I look at a lot of websites and it seems to me that most of them look the same.
The websites I spend most time with, those promoting B2B software-as-a-service (SaaS) solutions, follow a similar layout. There’s a logo in the top left and a few navigation tabs on the top right of the page. Below there are a few frames usually highlighting key features, often illustrated with icons. The more effective sites will then present a call-to-action, like an offer for a free trial.
Consistency is a good thing
I don’t think this makes websites boring. Actually, I think the consistency is a good thing.
For visitors, they already have a good idea of how to navigate the website. They know, for example, that clicking on the logo will get them back to the home page.
And these standard layouts usually present well on smartphones and tablets. Visitors can see what they want to see even on a smaller screen.
Focus on the 3 tasks that matter
The more standard website layout is a good thing for marketers, too.
They’re relieved of making tough choices about where to put the navigation bar, what to show in the top frame, what to put in the footer, and dozens of other decisions.
Instead they can think about the things that really matter:
- Explaining what problem the product solves
- Building credibility and trust
- Collecting contact information from prospects.
These are the key tasks for a website marketing a B2B SaaS solution.
Explaining what problem your product solves:
The headline – the information in the top frame – needs to clearly and concisely show the visitor that you can solve a problem for them. And the visitor should grasp that in a few seconds.
Remember that most SaaS buyers are busy people juggling lots of priorities. You can’t ask them to work too hard to figure out what you sell. (See “Why your prospects are ignoring you.”)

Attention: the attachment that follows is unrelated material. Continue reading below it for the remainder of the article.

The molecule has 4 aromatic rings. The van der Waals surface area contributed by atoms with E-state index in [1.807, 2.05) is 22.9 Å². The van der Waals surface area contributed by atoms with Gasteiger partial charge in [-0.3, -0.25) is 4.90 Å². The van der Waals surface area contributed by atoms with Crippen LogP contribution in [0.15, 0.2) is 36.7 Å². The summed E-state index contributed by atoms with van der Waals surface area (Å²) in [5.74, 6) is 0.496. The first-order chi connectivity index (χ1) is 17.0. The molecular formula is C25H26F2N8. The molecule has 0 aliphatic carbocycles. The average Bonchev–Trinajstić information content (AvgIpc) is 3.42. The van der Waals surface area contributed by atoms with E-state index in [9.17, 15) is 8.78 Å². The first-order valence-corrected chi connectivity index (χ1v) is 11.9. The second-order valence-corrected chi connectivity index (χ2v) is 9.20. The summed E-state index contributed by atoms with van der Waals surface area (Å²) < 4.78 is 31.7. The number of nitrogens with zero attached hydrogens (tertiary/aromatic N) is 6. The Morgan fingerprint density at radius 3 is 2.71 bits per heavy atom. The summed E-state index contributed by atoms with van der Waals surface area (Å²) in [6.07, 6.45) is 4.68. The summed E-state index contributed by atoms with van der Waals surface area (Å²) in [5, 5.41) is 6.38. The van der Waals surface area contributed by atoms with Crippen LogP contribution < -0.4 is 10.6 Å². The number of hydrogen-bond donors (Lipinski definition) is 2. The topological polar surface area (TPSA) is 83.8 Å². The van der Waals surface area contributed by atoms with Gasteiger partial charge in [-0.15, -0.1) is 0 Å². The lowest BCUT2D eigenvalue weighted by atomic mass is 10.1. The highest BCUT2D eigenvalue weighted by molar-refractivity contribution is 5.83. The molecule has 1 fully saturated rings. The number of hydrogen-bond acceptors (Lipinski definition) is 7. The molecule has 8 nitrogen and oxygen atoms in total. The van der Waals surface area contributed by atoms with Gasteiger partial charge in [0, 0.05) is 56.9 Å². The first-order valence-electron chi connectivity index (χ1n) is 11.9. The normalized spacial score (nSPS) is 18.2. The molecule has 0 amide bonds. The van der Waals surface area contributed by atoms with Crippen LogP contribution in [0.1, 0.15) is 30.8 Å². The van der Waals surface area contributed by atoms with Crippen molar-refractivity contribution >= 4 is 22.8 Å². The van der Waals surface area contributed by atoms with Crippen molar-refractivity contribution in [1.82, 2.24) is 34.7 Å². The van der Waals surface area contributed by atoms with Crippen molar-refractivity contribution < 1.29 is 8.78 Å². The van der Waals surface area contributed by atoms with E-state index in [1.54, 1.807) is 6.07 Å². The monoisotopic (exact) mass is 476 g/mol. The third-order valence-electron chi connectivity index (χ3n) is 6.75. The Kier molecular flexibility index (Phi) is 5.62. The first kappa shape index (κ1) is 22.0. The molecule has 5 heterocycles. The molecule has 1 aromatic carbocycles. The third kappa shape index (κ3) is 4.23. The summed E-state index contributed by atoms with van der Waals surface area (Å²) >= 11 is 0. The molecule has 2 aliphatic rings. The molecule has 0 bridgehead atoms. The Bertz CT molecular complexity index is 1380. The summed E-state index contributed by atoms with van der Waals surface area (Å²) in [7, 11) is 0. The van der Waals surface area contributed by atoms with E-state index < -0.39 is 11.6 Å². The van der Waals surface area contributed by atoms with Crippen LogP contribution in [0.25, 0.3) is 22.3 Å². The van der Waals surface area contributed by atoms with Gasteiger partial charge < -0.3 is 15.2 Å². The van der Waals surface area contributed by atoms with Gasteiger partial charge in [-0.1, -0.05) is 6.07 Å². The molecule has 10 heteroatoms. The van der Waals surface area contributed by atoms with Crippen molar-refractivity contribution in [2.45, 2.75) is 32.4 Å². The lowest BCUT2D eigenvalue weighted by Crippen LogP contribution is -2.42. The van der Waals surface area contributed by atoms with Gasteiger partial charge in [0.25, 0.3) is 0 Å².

Another tip here: The headline is about the visitor and their problem. It’s not about you and your technology.
Building credibility and trust:
The website should help convince the visitor, your prospective customer, that they can trust you.
A SaaS solution is essentially a promise to deliver something of value over the life of the subscription. The prospect needs to know that you can actually deliver. (See “SaaS marketing is about promises, not products.”)
Earning credibility could be done by showing your success with other customers, maybe showing logos or “happy customer” quotes.
You could show your deep understanding of the challenges facing customers, sharing your expertise or explaining that you’ve had first-hand experience in their market. This is where papers or blogs can be helpful.
Collecting contact information from prospects:
The website needs to efficiently collect contact information from visitors that show an interest in your solution. That’s information you can use to cultivate contacts into qualified opportunities. It’s what turns your website from just an online billboard into an effective customer acquisition program.
Asking for contact information is usually most effective when you offer something in return, such as a free trial, a helpful paper, or expert guidance of some sort. Visitors aren’t likely to “sign up so we can stay in touch,” without more specific information. Nobody needs more spam.
I really don’t know if marketers miss the choices and flexibility from the earlier days of website design. But I do know that it doesn’t mean less work.
While we’re no longer thinking so much about layout, we should instead be thinking hard about the message and the call-to-action. Those are the things that really matter.